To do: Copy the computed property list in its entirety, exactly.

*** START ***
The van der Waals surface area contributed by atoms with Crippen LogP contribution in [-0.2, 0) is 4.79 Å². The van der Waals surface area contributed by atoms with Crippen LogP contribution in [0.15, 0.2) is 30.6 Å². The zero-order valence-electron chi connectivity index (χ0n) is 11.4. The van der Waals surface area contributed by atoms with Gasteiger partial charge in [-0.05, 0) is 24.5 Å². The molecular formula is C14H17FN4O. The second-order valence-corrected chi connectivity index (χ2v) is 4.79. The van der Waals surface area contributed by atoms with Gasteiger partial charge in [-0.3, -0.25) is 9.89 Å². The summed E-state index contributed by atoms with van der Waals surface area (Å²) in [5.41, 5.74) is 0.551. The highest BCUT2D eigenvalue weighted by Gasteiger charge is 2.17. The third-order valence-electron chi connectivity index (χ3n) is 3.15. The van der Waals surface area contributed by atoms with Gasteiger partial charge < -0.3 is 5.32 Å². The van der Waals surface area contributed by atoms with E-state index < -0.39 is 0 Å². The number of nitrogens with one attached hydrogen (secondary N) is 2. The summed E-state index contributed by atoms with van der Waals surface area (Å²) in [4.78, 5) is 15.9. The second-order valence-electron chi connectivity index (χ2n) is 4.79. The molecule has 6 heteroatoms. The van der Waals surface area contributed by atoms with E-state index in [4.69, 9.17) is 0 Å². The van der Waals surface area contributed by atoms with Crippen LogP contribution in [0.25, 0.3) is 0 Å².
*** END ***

The van der Waals surface area contributed by atoms with Crippen LogP contribution in [-0.2, 0) is 4.79 Å². The van der Waals surface area contributed by atoms with Crippen LogP contribution in [0.15, 0.2) is 30.6 Å². The zero-order valence-electron chi connectivity index (χ0n) is 11.4. The van der Waals surface area contributed by atoms with Gasteiger partial charge in [-0.05, 0) is 24.5 Å². The molecular formula is C14H17FN4O. The second-order valence-corrected chi connectivity index (χ2v) is 4.79. The van der Waals surface area contributed by atoms with Gasteiger partial charge in [-0.3, -0.25) is 9.89 Å². The summed E-state index contributed by atoms with van der Waals surface area (Å²) in [5.41, 5.74) is 0.551. The highest BCUT2D eigenvalue weighted by Gasteiger charge is 2.17. The third-order valence-electron chi connectivity index (χ3n) is 3.15. The van der Waals surface area contributed by atoms with Gasteiger partial charge < -0.3 is 5.32 Å². The van der Waals surface area contributed by atoms with E-state index < -0.39 is 0 Å². The number of nitrogens with one attached hydrogen (secondary N) is 2. The summed E-state index contributed by atoms with van der Waals surface area (Å²) in [4.78, 5) is 15.9. The second-order valence-electron chi connectivity index (χ2n) is 4.79. The molecule has 6 heteroatoms. The van der Waals surface area contributed by atoms with E-state index in [4.69, 9.17) is 0 Å². The van der Waals surface area contributed by atoms with Crippen LogP contribution in [0.25, 0.3) is 0 Å².